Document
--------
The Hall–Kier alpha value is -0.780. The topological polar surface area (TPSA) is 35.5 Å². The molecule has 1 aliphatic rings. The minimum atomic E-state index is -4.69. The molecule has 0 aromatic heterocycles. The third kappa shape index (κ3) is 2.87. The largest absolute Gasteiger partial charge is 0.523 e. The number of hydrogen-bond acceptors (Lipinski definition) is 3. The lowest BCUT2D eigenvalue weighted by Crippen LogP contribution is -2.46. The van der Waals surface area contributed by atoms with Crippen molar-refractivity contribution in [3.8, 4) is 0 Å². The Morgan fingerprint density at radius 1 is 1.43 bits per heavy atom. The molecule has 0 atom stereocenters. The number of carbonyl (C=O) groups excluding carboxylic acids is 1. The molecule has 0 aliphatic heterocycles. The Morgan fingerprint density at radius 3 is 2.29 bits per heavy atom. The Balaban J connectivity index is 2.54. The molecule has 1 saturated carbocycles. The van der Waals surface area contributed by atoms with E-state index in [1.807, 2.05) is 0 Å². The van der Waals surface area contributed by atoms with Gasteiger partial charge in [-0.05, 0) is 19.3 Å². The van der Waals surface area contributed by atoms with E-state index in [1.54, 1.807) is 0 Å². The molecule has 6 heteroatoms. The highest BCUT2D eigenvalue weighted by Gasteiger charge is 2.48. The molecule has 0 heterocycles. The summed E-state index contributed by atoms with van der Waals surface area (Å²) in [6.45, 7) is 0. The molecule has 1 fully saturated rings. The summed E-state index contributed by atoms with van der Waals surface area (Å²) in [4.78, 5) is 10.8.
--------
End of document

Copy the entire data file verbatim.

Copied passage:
The Hall–Kier alpha value is -0.780. The topological polar surface area (TPSA) is 35.5 Å². The molecule has 1 aliphatic rings. The minimum atomic E-state index is -4.69. The molecule has 0 aromatic heterocycles. The third kappa shape index (κ3) is 2.87. The largest absolute Gasteiger partial charge is 0.523 e. The number of hydrogen-bond acceptors (Lipinski definition) is 3. The lowest BCUT2D eigenvalue weighted by Crippen LogP contribution is -2.46. The van der Waals surface area contributed by atoms with Crippen molar-refractivity contribution in [3.8, 4) is 0 Å². The Morgan fingerprint density at radius 1 is 1.43 bits per heavy atom. The molecule has 0 atom stereocenters. The number of carbonyl (C=O) groups excluding carboxylic acids is 1. The molecule has 0 aliphatic heterocycles. The Morgan fingerprint density at radius 3 is 2.29 bits per heavy atom. The Balaban J connectivity index is 2.54. The molecule has 1 saturated carbocycles. The van der Waals surface area contributed by atoms with E-state index in [1.807, 2.05) is 0 Å². The van der Waals surface area contributed by atoms with Gasteiger partial charge in [-0.05, 0) is 19.3 Å². The van der Waals surface area contributed by atoms with E-state index in [1.54, 1.807) is 0 Å². The molecule has 6 heteroatoms. The highest BCUT2D eigenvalue weighted by Gasteiger charge is 2.48. The molecule has 0 heterocycles. The summed E-state index contributed by atoms with van der Waals surface area (Å²) in [6.45, 7) is 0. The molecule has 1 fully saturated rings. The summed E-state index contributed by atoms with van der Waals surface area (Å²) in [4.78, 5) is 10.8.